Practical money matters by Jason Alderman
CREDIT CARDS offer many advantages. There is the convenience of being able to buy needed items now and the security of not having to carry cash. You also receive fraud protection and in some cases rewards for making purchases.
With these advantages also come responsibilities. You need to manage credit cards wisely by understanding all of the card’s terms and conditions. Stay on top of payments and realize the true cost of purchases made with credit.
Using a credit card is like taking out a loan. If you don’t pay your card balance in full each month, you’ll pay interest on that loan.
Choose wisely. The best way to maximize the benefits of credit cards is to understand your financial lifestyle – your money needs and wants. Once you determine how you’ll use a credit card, it’s important to understand all of the card’s features including:
•Annual percentage rates (APRs) and whether rates are fixed or variable
• Annual, late and over-limit fees
• Credit limit on account
• Grace periods before interest begins accruing
• Rewards including airline miles or cash back
Stay alert. Some credit-card issuers offer free, personalized and automatic alert messages to your phone and e-mail to help you keep track of available credit, balances, payment due dates, payment histories and purchase activity.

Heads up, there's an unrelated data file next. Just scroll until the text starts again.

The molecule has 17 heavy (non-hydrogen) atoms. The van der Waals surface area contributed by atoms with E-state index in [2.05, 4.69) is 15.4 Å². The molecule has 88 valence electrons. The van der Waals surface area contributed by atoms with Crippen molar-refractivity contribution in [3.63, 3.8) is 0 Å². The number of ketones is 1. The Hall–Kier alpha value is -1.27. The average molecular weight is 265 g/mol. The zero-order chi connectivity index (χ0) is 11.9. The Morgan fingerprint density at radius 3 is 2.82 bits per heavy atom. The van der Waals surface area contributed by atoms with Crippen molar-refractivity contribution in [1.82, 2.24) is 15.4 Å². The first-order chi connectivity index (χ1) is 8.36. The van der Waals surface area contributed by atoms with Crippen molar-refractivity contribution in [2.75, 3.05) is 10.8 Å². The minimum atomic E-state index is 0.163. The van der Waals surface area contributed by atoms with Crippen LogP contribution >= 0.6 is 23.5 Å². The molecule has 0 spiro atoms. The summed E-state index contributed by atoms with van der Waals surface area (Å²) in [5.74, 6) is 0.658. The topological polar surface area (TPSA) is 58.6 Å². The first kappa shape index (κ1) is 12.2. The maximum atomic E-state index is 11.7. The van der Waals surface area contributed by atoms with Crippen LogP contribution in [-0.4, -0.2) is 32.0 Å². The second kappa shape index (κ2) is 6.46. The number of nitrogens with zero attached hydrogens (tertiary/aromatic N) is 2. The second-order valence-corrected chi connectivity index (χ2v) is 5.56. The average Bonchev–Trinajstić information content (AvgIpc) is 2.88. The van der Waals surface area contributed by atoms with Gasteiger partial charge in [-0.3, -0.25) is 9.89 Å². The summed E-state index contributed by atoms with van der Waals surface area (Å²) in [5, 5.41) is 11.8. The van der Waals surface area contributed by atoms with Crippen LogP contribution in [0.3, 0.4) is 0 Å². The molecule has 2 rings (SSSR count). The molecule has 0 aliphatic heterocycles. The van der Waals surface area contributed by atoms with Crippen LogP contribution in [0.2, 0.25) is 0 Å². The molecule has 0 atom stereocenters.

Understand your rights. Credit-card holders are entitled to protections.
Zero liability means you are not responsible for fraudulent charges when you report them promptly.
In some cases, you have the right to dispute purchases with merchants for unsatisfactory products or services.
Follow the 20-10 rule. This general “rule of thumb” helps you understand how much credit you can afford.
Credit cards are loans, so avoid borrowing more than 20 per cent of your annual net income on all of your loans – not including a mortgage. And payments on those loans should not exceed 10 per cent of your monthly net income.
Jason Alderman directs Visa’s Practical Money Skills For Life financial education programs. Follow him on Twitter at twitter.com/PracticalMoney. His articles are intended to provide general information and should not be considered legal, tax or financial advice. Always consult a tax or financial adviser for information on how the law applies to your individual financial circumstances.